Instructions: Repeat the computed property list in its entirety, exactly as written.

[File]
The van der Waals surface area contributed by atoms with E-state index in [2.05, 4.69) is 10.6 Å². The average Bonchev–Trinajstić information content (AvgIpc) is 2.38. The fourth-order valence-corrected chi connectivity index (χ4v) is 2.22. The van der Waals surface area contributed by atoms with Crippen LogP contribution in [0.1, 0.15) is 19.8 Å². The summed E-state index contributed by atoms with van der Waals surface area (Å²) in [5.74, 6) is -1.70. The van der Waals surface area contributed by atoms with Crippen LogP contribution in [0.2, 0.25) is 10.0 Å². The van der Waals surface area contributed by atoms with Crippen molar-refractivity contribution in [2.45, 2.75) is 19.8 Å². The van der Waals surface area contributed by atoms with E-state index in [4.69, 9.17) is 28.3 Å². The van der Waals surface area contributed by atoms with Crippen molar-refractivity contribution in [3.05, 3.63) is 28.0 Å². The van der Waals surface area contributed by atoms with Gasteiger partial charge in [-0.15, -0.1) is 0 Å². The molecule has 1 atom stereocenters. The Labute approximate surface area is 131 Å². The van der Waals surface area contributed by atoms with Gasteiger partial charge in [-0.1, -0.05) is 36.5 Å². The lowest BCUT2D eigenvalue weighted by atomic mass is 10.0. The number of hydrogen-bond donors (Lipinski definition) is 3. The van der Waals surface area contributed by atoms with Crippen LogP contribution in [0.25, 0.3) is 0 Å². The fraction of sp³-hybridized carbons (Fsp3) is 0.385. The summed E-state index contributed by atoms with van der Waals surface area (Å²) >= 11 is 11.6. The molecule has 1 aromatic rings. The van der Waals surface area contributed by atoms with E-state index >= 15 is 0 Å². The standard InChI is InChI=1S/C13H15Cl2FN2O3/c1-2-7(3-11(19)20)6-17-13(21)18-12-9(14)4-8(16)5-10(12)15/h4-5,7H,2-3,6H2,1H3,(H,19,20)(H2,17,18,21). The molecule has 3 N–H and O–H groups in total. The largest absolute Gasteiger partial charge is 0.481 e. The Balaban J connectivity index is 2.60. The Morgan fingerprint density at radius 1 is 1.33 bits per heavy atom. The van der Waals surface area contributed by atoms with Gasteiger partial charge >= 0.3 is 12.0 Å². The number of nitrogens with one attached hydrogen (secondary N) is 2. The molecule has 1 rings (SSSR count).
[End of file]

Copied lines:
The van der Waals surface area contributed by atoms with E-state index in [2.05, 4.69) is 10.6 Å². The average Bonchev–Trinajstić information content (AvgIpc) is 2.38. The fourth-order valence-corrected chi connectivity index (χ4v) is 2.22. The van der Waals surface area contributed by atoms with Crippen LogP contribution in [0.1, 0.15) is 19.8 Å². The summed E-state index contributed by atoms with van der Waals surface area (Å²) in [5.74, 6) is -1.70. The van der Waals surface area contributed by atoms with Crippen LogP contribution in [0.2, 0.25) is 10.0 Å². The van der Waals surface area contributed by atoms with Crippen molar-refractivity contribution in [2.45, 2.75) is 19.8 Å². The van der Waals surface area contributed by atoms with E-state index in [4.69, 9.17) is 28.3 Å². The van der Waals surface area contributed by atoms with Crippen molar-refractivity contribution in [3.05, 3.63) is 28.0 Å². The van der Waals surface area contributed by atoms with Gasteiger partial charge in [-0.15, -0.1) is 0 Å². The molecule has 1 atom stereocenters. The Labute approximate surface area is 131 Å². The van der Waals surface area contributed by atoms with Gasteiger partial charge in [-0.1, -0.05) is 36.5 Å². The lowest BCUT2D eigenvalue weighted by atomic mass is 10.0. The number of hydrogen-bond donors (Lipinski definition) is 3. The van der Waals surface area contributed by atoms with Crippen LogP contribution in [0.25, 0.3) is 0 Å². The fraction of sp³-hybridized carbons (Fsp3) is 0.385. The summed E-state index contributed by atoms with van der Waals surface area (Å²) >= 11 is 11.6. The molecule has 1 aromatic rings. The van der Waals surface area contributed by atoms with E-state index >= 15 is 0 Å². The standard InChI is InChI=1S/C13H15Cl2FN2O3/c1-2-7(3-11(19)20)6-17-13(21)18-12-9(14)4-8(16)5-10(12)15/h4-5,7H,2-3,6H2,1H3,(H,19,20)(H2,17,18,21). The molecule has 3 N–H and O–H groups in total. The largest absolute Gasteiger partial charge is 0.481 e. The Balaban J connectivity index is 2.60. The Morgan fingerprint density at radius 1 is 1.33 bits per heavy atom. The van der Waals surface area contributed by atoms with Gasteiger partial charge >= 0.3 is 12.0 Å². The number of nitrogens with one attached hydrogen (secondary N) is 2. The molecule has 1 rings (SSSR count).